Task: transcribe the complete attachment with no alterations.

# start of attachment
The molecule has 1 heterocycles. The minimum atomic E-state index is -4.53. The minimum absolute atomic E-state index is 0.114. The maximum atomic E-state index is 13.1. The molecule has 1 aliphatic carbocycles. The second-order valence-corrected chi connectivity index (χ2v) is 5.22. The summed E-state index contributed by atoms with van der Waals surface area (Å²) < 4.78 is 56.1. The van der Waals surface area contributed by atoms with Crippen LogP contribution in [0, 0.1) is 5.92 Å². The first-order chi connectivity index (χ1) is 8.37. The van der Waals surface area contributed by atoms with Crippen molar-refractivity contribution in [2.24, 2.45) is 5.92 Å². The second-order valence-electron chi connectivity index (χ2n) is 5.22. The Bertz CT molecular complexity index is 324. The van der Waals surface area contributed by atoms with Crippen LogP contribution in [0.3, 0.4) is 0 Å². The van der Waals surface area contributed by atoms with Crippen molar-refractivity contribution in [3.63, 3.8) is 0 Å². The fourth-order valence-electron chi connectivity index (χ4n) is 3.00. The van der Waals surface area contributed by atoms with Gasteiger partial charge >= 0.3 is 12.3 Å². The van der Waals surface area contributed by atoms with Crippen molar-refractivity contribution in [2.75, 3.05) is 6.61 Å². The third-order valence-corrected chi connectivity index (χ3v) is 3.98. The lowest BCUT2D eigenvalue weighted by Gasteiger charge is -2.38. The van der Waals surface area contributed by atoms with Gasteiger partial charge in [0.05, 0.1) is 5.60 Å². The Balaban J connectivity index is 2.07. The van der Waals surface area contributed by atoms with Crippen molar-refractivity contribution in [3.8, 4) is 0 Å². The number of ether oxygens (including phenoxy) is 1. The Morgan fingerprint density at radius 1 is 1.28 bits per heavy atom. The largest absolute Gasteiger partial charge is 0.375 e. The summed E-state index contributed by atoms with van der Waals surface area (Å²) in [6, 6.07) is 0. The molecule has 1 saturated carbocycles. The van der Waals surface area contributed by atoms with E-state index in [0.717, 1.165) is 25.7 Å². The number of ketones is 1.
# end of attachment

The molecule has 1 heterocycles. The minimum atomic E-state index is -4.53. The minimum absolute atomic E-state index is 0.114. The maximum atomic E-state index is 13.1. The molecule has 1 aliphatic carbocycles. The second-order valence-corrected chi connectivity index (χ2v) is 5.22. The summed E-state index contributed by atoms with van der Waals surface area (Å²) < 4.78 is 56.1. The van der Waals surface area contributed by atoms with Crippen LogP contribution in [0, 0.1) is 5.92 Å². The first-order chi connectivity index (χ1) is 8.37. The van der Waals surface area contributed by atoms with Crippen molar-refractivity contribution in [2.24, 2.45) is 5.92 Å². The second-order valence-electron chi connectivity index (χ2n) is 5.22. The Bertz CT molecular complexity index is 324. The van der Waals surface area contributed by atoms with Crippen LogP contribution in [0.3, 0.4) is 0 Å². The van der Waals surface area contributed by atoms with Crippen molar-refractivity contribution in [3.63, 3.8) is 0 Å². The fourth-order valence-electron chi connectivity index (χ4n) is 3.00. The van der Waals surface area contributed by atoms with Gasteiger partial charge >= 0.3 is 12.3 Å². The van der Waals surface area contributed by atoms with Crippen molar-refractivity contribution in [2.75, 3.05) is 6.61 Å². The third-order valence-corrected chi connectivity index (χ3v) is 3.98. The lowest BCUT2D eigenvalue weighted by Gasteiger charge is -2.38. The van der Waals surface area contributed by atoms with Gasteiger partial charge in [0.05, 0.1) is 5.60 Å². The Balaban J connectivity index is 2.07. The van der Waals surface area contributed by atoms with Crippen molar-refractivity contribution in [3.8, 4) is 0 Å². The number of ether oxygens (including phenoxy) is 1. The Morgan fingerprint density at radius 1 is 1.28 bits per heavy atom. The largest absolute Gasteiger partial charge is 0.375 e. The summed E-state index contributed by atoms with van der Waals surface area (Å²) in [6, 6.07) is 0. The molecule has 1 saturated carbocycles. The van der Waals surface area contributed by atoms with E-state index in [0.717, 1.165) is 25.7 Å². The number of ketones is 1.